'A genre-bending collection of horror-fantasy short stories set in London, centering on a red phone booth, gateway to the netherworld. Suffering from insomnia due to her recently ended love affair, Amber sets off on a midnight stroll through London, imagining that her entire body is glowing. She returns to her apartment to find a new boyfriend who can't comprehend why she doesn't know him. What initially seems to be a loosely connected assortment of short stories is actually a short story cycle or composite novel. As the anthology progresses, characters and plot lines interweave. The introduction of the Anglesey Deer, an amulet carved out of one of the trees from the Roman massacre of Druids in Anglesey in A.D. 60, creates another unifying story line. American professor Kelly David travels to England at the behest of Horace Vandenbussche, thinking her tenure will be guaranteed once she obtains this priceless artifact. Instead, she witnesses first his shape-shifting and then his murder. Her quest for the amulet may lead to her own demise, as well as that of several other characters. Particularly heartrending are Francesca Burgon's stories ("Phone Boxes Taste Bad" and "When the Phone Rings"), featuring young Margaret and her perhaps mentally ill, perhaps extremely focused mother, who totes around bags of evidence and makes phone calls to share her findings. The compelling Gloria Vandenbussche, despite her despair at being her father's gofer, is transcendent in the stories in which she appears, particularly Tamsyn Kennedy's "A Brief Transaction," which neatly blends urban fantasy with chick lit. Occasionally disjointed due to the abundance of plotlines, characters and settings, the collection comprises 58 short stories by 29 different authors. Nonetheless, the anthology's style works overall, a testament to skillful editing. A few of the story lines remain unresolved, leaving the door open for the promised Book Two. The quintessentially cheerful symbol of England, the red phone box, doesn't hint at the dark materials contained here. This mix of horror, noir and urban fantasy plays with the boundaries of literary genre fiction.' --Kirkus Reviews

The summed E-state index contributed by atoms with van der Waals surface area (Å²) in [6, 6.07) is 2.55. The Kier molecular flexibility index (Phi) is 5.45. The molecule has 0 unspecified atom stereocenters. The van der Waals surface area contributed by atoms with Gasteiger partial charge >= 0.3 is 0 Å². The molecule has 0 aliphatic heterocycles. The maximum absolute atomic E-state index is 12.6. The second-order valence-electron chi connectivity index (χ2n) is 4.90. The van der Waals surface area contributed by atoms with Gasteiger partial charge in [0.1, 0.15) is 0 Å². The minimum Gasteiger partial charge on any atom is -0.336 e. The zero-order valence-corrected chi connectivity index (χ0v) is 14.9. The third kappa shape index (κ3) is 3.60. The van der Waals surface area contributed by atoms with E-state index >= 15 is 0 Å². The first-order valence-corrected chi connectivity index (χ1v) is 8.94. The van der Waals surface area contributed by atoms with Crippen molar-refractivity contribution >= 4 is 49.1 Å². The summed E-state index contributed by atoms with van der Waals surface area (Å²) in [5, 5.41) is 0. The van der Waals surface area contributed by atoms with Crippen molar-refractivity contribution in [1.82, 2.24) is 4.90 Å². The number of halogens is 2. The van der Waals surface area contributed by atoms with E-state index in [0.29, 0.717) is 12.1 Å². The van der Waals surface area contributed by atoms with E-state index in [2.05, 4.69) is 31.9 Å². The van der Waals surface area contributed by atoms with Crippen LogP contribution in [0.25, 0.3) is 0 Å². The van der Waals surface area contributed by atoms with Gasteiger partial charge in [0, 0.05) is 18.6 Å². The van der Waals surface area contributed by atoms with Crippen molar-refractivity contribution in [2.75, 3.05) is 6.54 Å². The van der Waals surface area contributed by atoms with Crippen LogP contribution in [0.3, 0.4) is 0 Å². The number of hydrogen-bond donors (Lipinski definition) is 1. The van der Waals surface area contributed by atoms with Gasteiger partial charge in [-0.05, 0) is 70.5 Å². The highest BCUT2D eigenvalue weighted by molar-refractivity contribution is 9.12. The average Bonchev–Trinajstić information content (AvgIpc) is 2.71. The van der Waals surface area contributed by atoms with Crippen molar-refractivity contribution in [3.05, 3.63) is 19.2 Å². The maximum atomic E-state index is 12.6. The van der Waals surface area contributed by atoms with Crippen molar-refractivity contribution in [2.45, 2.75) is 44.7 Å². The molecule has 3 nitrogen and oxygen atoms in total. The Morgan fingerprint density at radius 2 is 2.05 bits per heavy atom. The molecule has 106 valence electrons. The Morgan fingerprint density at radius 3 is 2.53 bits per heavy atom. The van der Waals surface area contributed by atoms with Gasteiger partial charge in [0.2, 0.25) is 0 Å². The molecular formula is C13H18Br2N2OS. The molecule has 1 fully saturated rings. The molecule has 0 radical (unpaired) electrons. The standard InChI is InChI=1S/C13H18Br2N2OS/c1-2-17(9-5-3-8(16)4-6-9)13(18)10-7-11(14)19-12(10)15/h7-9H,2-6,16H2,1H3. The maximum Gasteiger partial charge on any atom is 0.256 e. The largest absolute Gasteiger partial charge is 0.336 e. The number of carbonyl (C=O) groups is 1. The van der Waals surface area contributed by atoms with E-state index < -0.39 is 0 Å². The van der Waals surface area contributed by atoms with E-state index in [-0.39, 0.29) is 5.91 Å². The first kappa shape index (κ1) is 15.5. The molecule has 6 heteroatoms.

'Red Phone Box is a monster made of words by 28 Dr. Frankensteins. It's a book, a story cycle, and a fever dream where time and space, and human and inhuman lives collide in beautiful madness.' --Richard Kadrey, author of the Sandman Slim series